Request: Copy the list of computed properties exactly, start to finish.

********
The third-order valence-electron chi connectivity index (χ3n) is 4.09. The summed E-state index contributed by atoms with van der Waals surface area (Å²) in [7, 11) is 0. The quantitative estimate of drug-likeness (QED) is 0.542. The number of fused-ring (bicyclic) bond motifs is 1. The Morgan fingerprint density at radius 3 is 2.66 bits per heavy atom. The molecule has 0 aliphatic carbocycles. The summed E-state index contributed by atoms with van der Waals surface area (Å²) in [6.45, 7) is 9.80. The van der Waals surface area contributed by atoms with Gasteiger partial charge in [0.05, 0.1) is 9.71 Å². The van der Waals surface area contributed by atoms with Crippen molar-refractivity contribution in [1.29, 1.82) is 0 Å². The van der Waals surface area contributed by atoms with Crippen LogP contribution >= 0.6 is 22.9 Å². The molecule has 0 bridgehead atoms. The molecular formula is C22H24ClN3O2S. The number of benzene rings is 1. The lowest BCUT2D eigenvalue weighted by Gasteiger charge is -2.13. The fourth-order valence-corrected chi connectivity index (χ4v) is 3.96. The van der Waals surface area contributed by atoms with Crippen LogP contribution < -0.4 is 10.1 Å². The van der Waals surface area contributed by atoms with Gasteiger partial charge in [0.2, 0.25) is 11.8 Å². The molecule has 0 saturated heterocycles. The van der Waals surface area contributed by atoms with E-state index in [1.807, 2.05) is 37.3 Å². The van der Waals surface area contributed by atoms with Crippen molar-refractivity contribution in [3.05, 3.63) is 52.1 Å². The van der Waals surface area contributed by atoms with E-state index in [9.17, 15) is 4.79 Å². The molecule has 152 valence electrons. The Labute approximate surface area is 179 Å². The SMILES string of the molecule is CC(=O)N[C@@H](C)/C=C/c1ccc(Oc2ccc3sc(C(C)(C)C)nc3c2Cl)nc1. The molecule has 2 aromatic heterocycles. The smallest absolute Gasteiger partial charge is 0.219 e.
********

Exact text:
The third-order valence-electron chi connectivity index (χ3n) is 4.09. The summed E-state index contributed by atoms with van der Waals surface area (Å²) in [7, 11) is 0. The quantitative estimate of drug-likeness (QED) is 0.542. The number of fused-ring (bicyclic) bond motifs is 1. The Morgan fingerprint density at radius 3 is 2.66 bits per heavy atom. The molecule has 0 aliphatic carbocycles. The summed E-state index contributed by atoms with van der Waals surface area (Å²) in [6.45, 7) is 9.80. The van der Waals surface area contributed by atoms with Gasteiger partial charge in [0.05, 0.1) is 9.71 Å². The van der Waals surface area contributed by atoms with Crippen molar-refractivity contribution in [1.29, 1.82) is 0 Å². The van der Waals surface area contributed by atoms with Crippen LogP contribution >= 0.6 is 22.9 Å². The molecule has 0 bridgehead atoms. The molecular formula is C22H24ClN3O2S. The number of benzene rings is 1. The lowest BCUT2D eigenvalue weighted by Gasteiger charge is -2.13. The fourth-order valence-corrected chi connectivity index (χ4v) is 3.96. The van der Waals surface area contributed by atoms with Crippen LogP contribution < -0.4 is 10.1 Å². The van der Waals surface area contributed by atoms with Gasteiger partial charge in [0.2, 0.25) is 11.8 Å². The molecule has 0 saturated heterocycles. The van der Waals surface area contributed by atoms with E-state index in [1.807, 2.05) is 37.3 Å². The van der Waals surface area contributed by atoms with Crippen molar-refractivity contribution in [3.05, 3.63) is 52.1 Å². The van der Waals surface area contributed by atoms with E-state index in [9.17, 15) is 4.79 Å². The molecule has 152 valence electrons. The Labute approximate surface area is 179 Å². The SMILES string of the molecule is CC(=O)N[C@@H](C)/C=C/c1ccc(Oc2ccc3sc(C(C)(C)C)nc3c2Cl)nc1. The molecule has 2 aromatic heterocycles. The smallest absolute Gasteiger partial charge is 0.219 e.